Carlos is a staff software engineer and leads Data Platform at Abnormal Security, a cybersecurity company using ML to stop sophisticated email threats. Prior to joining Abnormal, Carlos worked on high throughput, low latency ads serving systems at Twitter via its acquisition of TellApart. Prior to TellApart, Carlos worked on the AWS Platform team at Amazon. He holds a Bachelor’s degree in Computer Science from Carnegie Mellon University and is originally from Valencia, Venezuela.
May 27, 2021 04:25 PM PT
At Abnormal Security, Spark has played a fundamental role in helping us create an ML system that detects thousands of sophisticated email threats every day. Initially, we set up our Spark infrastructure using YARN on EMR because we had previous experience with it. But after growing very quickly in a short amount of time, we found ourselves spending too much time solving problems with our Spark infrastructure and less time solving problems for our customers. Given we’re in a high growth environment where the only constant is change, we asked ourselves: aren’t these problems only going to get worse as we add more employees, more products, and more data?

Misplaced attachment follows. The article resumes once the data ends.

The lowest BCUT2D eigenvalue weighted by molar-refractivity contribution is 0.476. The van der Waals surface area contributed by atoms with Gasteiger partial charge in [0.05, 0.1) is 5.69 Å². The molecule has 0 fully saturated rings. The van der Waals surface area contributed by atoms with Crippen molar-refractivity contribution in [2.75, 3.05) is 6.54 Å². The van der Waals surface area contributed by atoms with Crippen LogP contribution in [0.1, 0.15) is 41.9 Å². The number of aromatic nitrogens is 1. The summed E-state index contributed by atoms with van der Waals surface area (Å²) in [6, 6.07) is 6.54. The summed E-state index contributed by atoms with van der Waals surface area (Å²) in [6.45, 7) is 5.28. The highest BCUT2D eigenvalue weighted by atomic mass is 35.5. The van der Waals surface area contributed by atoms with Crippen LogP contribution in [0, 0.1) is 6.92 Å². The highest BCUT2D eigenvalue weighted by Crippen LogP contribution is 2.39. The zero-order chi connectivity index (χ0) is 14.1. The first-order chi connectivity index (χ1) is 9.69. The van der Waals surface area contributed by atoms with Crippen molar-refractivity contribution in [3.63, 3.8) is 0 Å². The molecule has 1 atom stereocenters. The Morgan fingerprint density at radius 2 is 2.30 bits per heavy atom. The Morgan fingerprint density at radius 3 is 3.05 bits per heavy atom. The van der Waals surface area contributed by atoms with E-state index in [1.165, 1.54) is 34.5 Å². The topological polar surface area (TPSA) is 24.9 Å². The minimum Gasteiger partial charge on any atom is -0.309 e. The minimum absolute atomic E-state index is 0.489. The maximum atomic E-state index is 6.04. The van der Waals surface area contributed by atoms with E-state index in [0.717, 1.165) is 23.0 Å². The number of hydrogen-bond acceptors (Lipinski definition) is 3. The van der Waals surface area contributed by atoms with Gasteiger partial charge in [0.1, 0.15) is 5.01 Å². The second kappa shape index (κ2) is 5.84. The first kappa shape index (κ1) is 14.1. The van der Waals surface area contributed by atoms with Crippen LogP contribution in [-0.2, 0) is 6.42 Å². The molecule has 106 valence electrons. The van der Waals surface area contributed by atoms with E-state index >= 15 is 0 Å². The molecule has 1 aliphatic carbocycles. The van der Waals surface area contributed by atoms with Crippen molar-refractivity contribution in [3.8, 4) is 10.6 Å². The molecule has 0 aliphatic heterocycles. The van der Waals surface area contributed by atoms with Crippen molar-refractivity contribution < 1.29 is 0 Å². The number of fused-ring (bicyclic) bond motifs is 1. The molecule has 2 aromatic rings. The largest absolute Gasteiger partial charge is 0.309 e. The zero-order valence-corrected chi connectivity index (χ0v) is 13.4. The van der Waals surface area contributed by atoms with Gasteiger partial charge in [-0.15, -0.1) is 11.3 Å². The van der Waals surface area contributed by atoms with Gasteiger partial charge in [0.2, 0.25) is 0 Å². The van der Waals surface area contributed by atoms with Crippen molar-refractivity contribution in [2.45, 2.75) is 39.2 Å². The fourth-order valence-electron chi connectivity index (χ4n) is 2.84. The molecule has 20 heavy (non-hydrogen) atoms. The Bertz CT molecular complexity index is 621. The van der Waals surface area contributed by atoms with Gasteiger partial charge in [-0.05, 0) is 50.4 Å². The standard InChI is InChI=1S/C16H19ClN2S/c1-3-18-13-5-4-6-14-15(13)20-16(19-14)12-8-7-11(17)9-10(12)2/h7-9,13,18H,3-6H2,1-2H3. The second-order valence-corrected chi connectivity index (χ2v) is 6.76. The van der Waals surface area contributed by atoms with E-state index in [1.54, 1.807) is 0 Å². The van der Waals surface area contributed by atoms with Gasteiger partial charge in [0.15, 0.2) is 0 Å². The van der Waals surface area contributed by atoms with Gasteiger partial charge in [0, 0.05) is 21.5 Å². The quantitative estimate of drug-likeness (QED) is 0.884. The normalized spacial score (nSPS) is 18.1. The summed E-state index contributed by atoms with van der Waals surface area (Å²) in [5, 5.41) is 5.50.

Over the past few months, Abnormal Security executed a full migration of our Spark infrastructure to Databricks, not only improving cost, operational overhead, and developer productivity, but simultaneously laying the foundation for a modern Data Platform via the Lakehouse architecture.
In this talk, we’ll cover how we executed the migration in a few months' time, from pre-Databricks-POC, through the POC, through the migration itself. We’ll talk about how to really figure out exactly what it is that you care about when evaluating Databricks, splitting out the must-haves from the nice-to-haves, so that you can best utilize the Databricks trial and have concrete and measurable results. We’ll talk about the work we did to execute the migration and the tooling we created to minimize downtime and properly measure performance and cost. Finally, we’ll talk about how the move to Databricks not only solved problems with our legacy Spark infrastructure, but will save us huge amounts of time in the long-run from adopting a Lakehouse architecture.